And it all begins to make some sense. Among the many reasons I was wrong to give Human After All backhanded praise, the most glaring was my contention that it actually worked as an album, simply by virtue of it being a cohesively bad album. I can admit it now, especially since I haven’t listened to the album once since reviewing it two-and-a-half years ago. Unlike Alive 1997, which predominately played longueurs from Homework without much effort expended other than twiddling filter knobs for that extra “Musique” squelch effect, Daft Punk’s new record is explicitly a post-mashup live album. It redeems Human After All by suggesting that album’s sole reason for existing was so it could later be used as a template for chopping, screwing, juxtaposing, clicking, tweaking, and projecting the whole impressionistic collage out onto throngs of adoring headbangers in the form of a massive LED lightshow.
Songs that previously felt impudently logy, like “Robot Rock” and “The Prime Time of Your Life,” feel like logical, if pompous, extensions of Discovery‘s indelibly tacky piss take on ‘80s boogie, ‘70s FM rock, and Barry Manilow—a blend that’s still fresh, by the way (after all, Velveeta never goes bad). The cranky “Television Rules the Nation” sounds a lot less sour when buttressed by the glassy guitar licks of “Crescendolls.” “Prime Time” is smartly hot-wired by its closest antecedent, the warm whirring screeches of “Rollin’ & Scratchin’,” and the fission sparks off an aggressive medley of the rock-hard “The Brainwasher” and the unyielding metallurgy of “Alive” that’s maybe the thrashing highlight of the entire set. (The Parisian crowd certainly seems to agree as they clap along in ecstasy.) Thomas Bangalter and Guy-Manuel de Homem-Christo even throw a bone to their b-boy demographic by interpolating Busta Rhymes’s “Touch It” into “Technologic,” which it sampled. (Returning the debt to hip-hop, they get a laugh when they loop the refrain “Fuck it, fuck it, fuck it, fuck it.”)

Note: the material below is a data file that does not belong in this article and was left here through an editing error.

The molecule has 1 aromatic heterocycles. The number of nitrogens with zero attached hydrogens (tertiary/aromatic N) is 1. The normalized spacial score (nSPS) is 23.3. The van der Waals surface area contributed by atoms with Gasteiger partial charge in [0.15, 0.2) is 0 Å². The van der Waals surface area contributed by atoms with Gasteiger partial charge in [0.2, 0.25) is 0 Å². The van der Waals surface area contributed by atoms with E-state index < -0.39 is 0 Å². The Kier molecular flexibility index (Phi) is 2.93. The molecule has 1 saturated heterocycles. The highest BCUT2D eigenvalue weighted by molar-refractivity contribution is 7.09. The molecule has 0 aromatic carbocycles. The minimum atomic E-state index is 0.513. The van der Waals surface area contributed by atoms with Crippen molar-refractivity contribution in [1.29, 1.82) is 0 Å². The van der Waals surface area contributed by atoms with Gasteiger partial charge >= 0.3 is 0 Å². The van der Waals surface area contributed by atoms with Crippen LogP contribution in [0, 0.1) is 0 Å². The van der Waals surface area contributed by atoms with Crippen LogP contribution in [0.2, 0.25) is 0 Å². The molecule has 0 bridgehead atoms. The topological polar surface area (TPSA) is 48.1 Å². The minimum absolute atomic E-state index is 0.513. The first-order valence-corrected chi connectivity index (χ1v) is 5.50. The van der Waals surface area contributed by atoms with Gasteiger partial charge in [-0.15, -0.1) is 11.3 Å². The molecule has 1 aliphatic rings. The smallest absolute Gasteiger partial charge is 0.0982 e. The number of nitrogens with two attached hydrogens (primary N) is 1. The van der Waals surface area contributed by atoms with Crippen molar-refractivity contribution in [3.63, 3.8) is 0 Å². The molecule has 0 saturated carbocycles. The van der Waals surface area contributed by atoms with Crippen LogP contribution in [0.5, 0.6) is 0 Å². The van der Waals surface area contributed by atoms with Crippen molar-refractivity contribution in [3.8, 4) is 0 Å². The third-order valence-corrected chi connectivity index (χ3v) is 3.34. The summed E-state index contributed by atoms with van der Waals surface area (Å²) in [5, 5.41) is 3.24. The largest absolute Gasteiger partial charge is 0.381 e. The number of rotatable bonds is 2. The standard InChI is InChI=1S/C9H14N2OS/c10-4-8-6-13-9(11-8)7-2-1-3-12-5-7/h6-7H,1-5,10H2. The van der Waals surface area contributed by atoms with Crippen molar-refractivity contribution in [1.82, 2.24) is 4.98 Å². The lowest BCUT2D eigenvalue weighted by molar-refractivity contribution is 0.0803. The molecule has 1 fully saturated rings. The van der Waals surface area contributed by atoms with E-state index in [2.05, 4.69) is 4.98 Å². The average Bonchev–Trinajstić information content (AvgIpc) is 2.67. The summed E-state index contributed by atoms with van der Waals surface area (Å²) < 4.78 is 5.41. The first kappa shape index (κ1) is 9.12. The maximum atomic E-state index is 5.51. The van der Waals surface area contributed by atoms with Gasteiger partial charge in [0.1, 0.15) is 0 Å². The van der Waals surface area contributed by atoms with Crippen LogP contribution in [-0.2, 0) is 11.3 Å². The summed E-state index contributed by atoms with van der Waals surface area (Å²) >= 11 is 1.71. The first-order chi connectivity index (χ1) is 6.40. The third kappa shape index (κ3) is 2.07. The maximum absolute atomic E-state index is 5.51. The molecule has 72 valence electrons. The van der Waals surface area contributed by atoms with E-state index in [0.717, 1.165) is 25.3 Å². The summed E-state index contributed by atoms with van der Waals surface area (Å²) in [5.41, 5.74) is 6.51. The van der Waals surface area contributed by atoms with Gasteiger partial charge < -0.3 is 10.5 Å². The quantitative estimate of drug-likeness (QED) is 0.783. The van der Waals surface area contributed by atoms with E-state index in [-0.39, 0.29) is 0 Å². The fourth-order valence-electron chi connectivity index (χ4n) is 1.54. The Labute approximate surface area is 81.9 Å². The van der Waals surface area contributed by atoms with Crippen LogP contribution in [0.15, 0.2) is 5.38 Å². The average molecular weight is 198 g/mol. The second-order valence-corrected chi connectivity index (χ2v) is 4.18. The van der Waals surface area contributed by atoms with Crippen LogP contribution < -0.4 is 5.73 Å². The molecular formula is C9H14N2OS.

While occasionally the duo seems to fall back on cranking up the merciless 4/4 kick until their audience begs for mercy, Alive 2007 actually does more to reveal their musicianship than almost any other Daft Punk release to date. Check out how they manage to turn the simple walking bassline of “Around the World” into an anchoring counterpoint to the bridge of “Harder, Better, Faster, Stronger” (in a different key, even). “Phoenix” may not appear in the album’s set list, but Alive 2007 clearly allows Human After All to be resurrected from the ashes.